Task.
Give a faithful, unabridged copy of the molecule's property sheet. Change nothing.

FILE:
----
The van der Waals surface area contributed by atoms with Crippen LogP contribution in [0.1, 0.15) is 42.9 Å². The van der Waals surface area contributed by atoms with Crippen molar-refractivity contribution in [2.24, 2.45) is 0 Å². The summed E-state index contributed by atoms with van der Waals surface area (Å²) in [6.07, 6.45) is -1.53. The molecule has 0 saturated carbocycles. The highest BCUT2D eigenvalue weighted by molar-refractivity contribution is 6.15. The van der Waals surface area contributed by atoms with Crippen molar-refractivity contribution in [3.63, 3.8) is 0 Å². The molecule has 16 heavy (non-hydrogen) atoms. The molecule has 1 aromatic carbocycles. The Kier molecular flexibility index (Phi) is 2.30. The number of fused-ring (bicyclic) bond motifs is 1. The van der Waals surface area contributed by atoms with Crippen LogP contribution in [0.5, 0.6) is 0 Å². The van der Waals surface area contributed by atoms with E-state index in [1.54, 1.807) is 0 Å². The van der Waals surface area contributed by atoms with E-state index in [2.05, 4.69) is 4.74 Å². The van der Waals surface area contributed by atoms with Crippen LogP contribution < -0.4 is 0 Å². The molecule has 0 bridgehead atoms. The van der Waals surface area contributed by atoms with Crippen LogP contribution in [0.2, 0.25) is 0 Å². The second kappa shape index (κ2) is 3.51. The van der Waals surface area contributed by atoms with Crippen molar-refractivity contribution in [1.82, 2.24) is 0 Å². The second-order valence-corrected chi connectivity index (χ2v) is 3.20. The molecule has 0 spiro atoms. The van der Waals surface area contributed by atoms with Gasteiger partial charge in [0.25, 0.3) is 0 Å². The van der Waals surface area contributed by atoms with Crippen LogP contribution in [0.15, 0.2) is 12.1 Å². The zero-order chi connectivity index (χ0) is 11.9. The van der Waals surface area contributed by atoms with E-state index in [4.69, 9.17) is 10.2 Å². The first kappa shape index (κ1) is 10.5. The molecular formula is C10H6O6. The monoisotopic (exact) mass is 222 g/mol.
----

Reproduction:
The van der Waals surface area contributed by atoms with Crippen LogP contribution in [0.1, 0.15) is 42.9 Å². The van der Waals surface area contributed by atoms with Crippen molar-refractivity contribution in [2.24, 2.45) is 0 Å². The summed E-state index contributed by atoms with van der Waals surface area (Å²) in [6.07, 6.45) is -1.53. The molecule has 0 saturated carbocycles. The highest BCUT2D eigenvalue weighted by molar-refractivity contribution is 6.15. The van der Waals surface area contributed by atoms with Crippen molar-refractivity contribution in [3.63, 3.8) is 0 Å². The molecule has 16 heavy (non-hydrogen) atoms. The molecule has 1 aromatic carbocycles. The Kier molecular flexibility index (Phi) is 2.30. The number of fused-ring (bicyclic) bond motifs is 1. The van der Waals surface area contributed by atoms with Crippen LogP contribution in [0.5, 0.6) is 0 Å². The van der Waals surface area contributed by atoms with E-state index in [1.54, 1.807) is 0 Å². The van der Waals surface area contributed by atoms with E-state index in [2.05, 4.69) is 4.74 Å². The van der Waals surface area contributed by atoms with Crippen LogP contribution < -0.4 is 0 Å². The molecule has 0 bridgehead atoms. The van der Waals surface area contributed by atoms with Crippen LogP contribution in [0.2, 0.25) is 0 Å². The second kappa shape index (κ2) is 3.51. The van der Waals surface area contributed by atoms with Crippen molar-refractivity contribution in [1.82, 2.24) is 0 Å². The second-order valence-corrected chi connectivity index (χ2v) is 3.20. The molecule has 0 spiro atoms. The van der Waals surface area contributed by atoms with Gasteiger partial charge in [0.25, 0.3) is 0 Å². The van der Waals surface area contributed by atoms with Crippen LogP contribution in [0.15, 0.2) is 12.1 Å². The zero-order chi connectivity index (χ0) is 11.9. The van der Waals surface area contributed by atoms with E-state index in [4.69, 9.17) is 10.2 Å². The first kappa shape index (κ1) is 10.5. The molecular formula is C10H6O6. The monoisotopic (exact) mass is 222 g/mol.